No sweat for a company that lists skills training as their flagship. Having grown from just two programs in 1979 to over 100 in 2008, Guthrie-Jensen’s wide-range of products are housed under seven divisions: organizational development, business, leadership development, customer service, sales, communication, and public seminars.

Based on the number of standalone programs they conduct, Guthrie-Jensen can lay claim to being bigger than 95 percent of American companies involved in the same industry. The only American company bigger than them is the American Management Association. But unlike them, Guthrie-Jensen doesn’t have part-time consultants. Guzman stressed that all of their consultants are full-time, otherwise, they would not be able to deliver the kind of service they deliver.

“Here, we teach skills,” affirmed Guzman. “For example, you don’t know anything about selling. Attend our two to three-day sales program. After two or three days, you’ll have the skills to sell.”

He said further, “We touch a little on attitude and positive thinking. We believe that the worst thing that could happen to an individual is to be very positive but have no skills. So what happens is you have a highly motivated sales person who cannot sell. Then, they are rejected. After that, they no longer want to sell because they do not have the skills.

“So, Guthrie-Jensen has programs that develop skills — very specific skills. For example, we have ‘techniques in selling’, ‘selling to companies’, ‘selling to individuals’, etc. Of course, after selling you have to maintain good relations with the customer. We teach you how to keep your customers.”

This is all rooted on the fact that more money is made from existing accounts rather than continually finding new clients to serve. “It’s more expensive to get new accounts rather than getting more sales,” declared Guzman.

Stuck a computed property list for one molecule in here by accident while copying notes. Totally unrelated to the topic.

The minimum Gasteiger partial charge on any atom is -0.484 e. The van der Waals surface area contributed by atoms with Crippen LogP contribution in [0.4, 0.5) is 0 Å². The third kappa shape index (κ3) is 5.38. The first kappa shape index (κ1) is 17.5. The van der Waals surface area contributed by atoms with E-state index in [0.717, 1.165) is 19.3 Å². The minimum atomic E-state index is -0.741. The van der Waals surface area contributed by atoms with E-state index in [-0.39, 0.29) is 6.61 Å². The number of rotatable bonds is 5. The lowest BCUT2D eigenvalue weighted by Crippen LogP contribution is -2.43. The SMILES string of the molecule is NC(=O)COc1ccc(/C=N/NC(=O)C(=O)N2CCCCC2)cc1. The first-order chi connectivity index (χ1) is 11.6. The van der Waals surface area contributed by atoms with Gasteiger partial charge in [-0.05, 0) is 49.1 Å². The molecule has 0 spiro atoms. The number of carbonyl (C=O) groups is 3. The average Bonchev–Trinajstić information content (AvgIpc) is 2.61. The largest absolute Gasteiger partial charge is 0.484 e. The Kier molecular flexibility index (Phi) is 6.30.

Looking at the big picture whenever an economy is in crisis, you’ll always encounter an ever shrinking market. Competition gets tougher. The companies that survive the storm are those whose skills are up-to-date. With fewer customers come fiercer competitors. When a company does manage to sell, if the transaction was not at an ideal price, they may as well not be making any money.

For a company to run efficiently its managers and supervisors need to beef up their skills. And if necessary, have a lot of it. Skills in sales training are important to maintain the customer base. Which company doesn’t want to turn in a profit — and a big one, at that? “Our clients are now ‘rationalizing’ their training requirements,” said Therese Tinio, another Guthrie-Jensen training consultant. “They treat it like advertising, ‘for every peso spent, I want a certain amount in return.’ They want fast returns on training. Most companies want training that addresses the skills of their people in attacking the market.” One of many things that makes Guthrie-Jensen different is that before they can even package a training for a company, they will find out exactly what the product is, the company’s focus, what their needs are and the best competence to give them so they get the returns they want. #